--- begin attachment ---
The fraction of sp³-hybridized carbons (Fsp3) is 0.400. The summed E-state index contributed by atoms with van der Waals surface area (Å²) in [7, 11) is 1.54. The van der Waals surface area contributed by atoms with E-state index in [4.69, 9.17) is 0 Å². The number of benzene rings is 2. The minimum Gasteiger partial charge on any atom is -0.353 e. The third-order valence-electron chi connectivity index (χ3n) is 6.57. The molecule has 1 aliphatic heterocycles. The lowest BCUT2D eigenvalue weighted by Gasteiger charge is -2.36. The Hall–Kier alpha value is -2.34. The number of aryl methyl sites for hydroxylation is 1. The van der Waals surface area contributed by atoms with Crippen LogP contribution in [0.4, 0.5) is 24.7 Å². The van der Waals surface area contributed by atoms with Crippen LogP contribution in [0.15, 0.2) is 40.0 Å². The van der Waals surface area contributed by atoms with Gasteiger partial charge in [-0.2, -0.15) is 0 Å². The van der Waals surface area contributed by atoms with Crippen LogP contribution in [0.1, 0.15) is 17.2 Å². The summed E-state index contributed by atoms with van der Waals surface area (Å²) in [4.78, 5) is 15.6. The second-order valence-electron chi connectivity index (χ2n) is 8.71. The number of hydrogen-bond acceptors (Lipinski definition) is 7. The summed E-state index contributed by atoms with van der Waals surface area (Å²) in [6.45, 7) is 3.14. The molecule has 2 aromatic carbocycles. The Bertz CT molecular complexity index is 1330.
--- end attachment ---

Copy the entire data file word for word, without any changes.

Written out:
The fraction of sp³-hybridized carbons (Fsp3) is 0.400. The summed E-state index contributed by atoms with van der Waals surface area (Å²) in [7, 11) is 1.54. The van der Waals surface area contributed by atoms with E-state index in [4.69, 9.17) is 0 Å². The number of benzene rings is 2. The minimum Gasteiger partial charge on any atom is -0.353 e. The third-order valence-electron chi connectivity index (χ3n) is 6.57. The molecule has 1 aliphatic heterocycles. The lowest BCUT2D eigenvalue weighted by Gasteiger charge is -2.36. The Hall–Kier alpha value is -2.34. The number of aryl methyl sites for hydroxylation is 1. The van der Waals surface area contributed by atoms with Crippen LogP contribution in [0.4, 0.5) is 24.7 Å². The van der Waals surface area contributed by atoms with Crippen LogP contribution in [0.15, 0.2) is 40.0 Å². The van der Waals surface area contributed by atoms with Gasteiger partial charge in [-0.2, -0.15) is 0 Å². The van der Waals surface area contributed by atoms with Crippen LogP contribution in [0.1, 0.15) is 17.2 Å². The summed E-state index contributed by atoms with van der Waals surface area (Å²) in [4.78, 5) is 15.6. The second-order valence-electron chi connectivity index (χ2n) is 8.71. The number of hydrogen-bond acceptors (Lipinski definition) is 7. The summed E-state index contributed by atoms with van der Waals surface area (Å²) in [6.45, 7) is 3.14. The molecule has 2 aromatic carbocycles. The Bertz CT molecular complexity index is 1330.